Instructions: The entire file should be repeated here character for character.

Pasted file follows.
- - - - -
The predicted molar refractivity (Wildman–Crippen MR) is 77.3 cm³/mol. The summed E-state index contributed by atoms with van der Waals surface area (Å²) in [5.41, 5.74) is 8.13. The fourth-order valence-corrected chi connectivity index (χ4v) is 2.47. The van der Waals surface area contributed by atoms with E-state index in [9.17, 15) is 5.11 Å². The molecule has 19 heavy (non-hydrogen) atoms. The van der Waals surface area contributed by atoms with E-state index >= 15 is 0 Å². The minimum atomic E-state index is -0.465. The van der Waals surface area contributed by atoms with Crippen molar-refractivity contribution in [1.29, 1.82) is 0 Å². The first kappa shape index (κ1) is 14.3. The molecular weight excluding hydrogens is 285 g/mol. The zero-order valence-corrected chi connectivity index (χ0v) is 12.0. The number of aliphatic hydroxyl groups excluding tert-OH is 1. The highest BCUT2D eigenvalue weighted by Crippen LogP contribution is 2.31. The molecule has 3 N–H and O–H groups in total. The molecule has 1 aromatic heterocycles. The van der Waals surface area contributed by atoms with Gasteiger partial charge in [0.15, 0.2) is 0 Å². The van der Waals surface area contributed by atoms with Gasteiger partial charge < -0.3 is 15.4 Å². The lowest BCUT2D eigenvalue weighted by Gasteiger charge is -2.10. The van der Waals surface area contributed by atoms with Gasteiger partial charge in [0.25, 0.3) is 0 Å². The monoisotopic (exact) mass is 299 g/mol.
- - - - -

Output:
The predicted molar refractivity (Wildman–Crippen MR) is 77.3 cm³/mol. The summed E-state index contributed by atoms with van der Waals surface area (Å²) in [5.41, 5.74) is 8.13. The fourth-order valence-corrected chi connectivity index (χ4v) is 2.47. The van der Waals surface area contributed by atoms with E-state index in [9.17, 15) is 5.11 Å². The molecule has 19 heavy (non-hydrogen) atoms. The van der Waals surface area contributed by atoms with E-state index >= 15 is 0 Å². The minimum atomic E-state index is -0.465. The van der Waals surface area contributed by atoms with Crippen molar-refractivity contribution in [1.29, 1.82) is 0 Å². The first kappa shape index (κ1) is 14.3. The molecular weight excluding hydrogens is 285 g/mol. The zero-order valence-corrected chi connectivity index (χ0v) is 12.0. The number of aliphatic hydroxyl groups excluding tert-OH is 1. The highest BCUT2D eigenvalue weighted by Crippen LogP contribution is 2.31. The molecule has 3 N–H and O–H groups in total. The molecule has 1 aromatic heterocycles. The van der Waals surface area contributed by atoms with Gasteiger partial charge in [0.15, 0.2) is 0 Å². The van der Waals surface area contributed by atoms with Gasteiger partial charge < -0.3 is 15.4 Å². The lowest BCUT2D eigenvalue weighted by Gasteiger charge is -2.10. The van der Waals surface area contributed by atoms with Gasteiger partial charge in [0.25, 0.3) is 0 Å². The monoisotopic (exact) mass is 299 g/mol.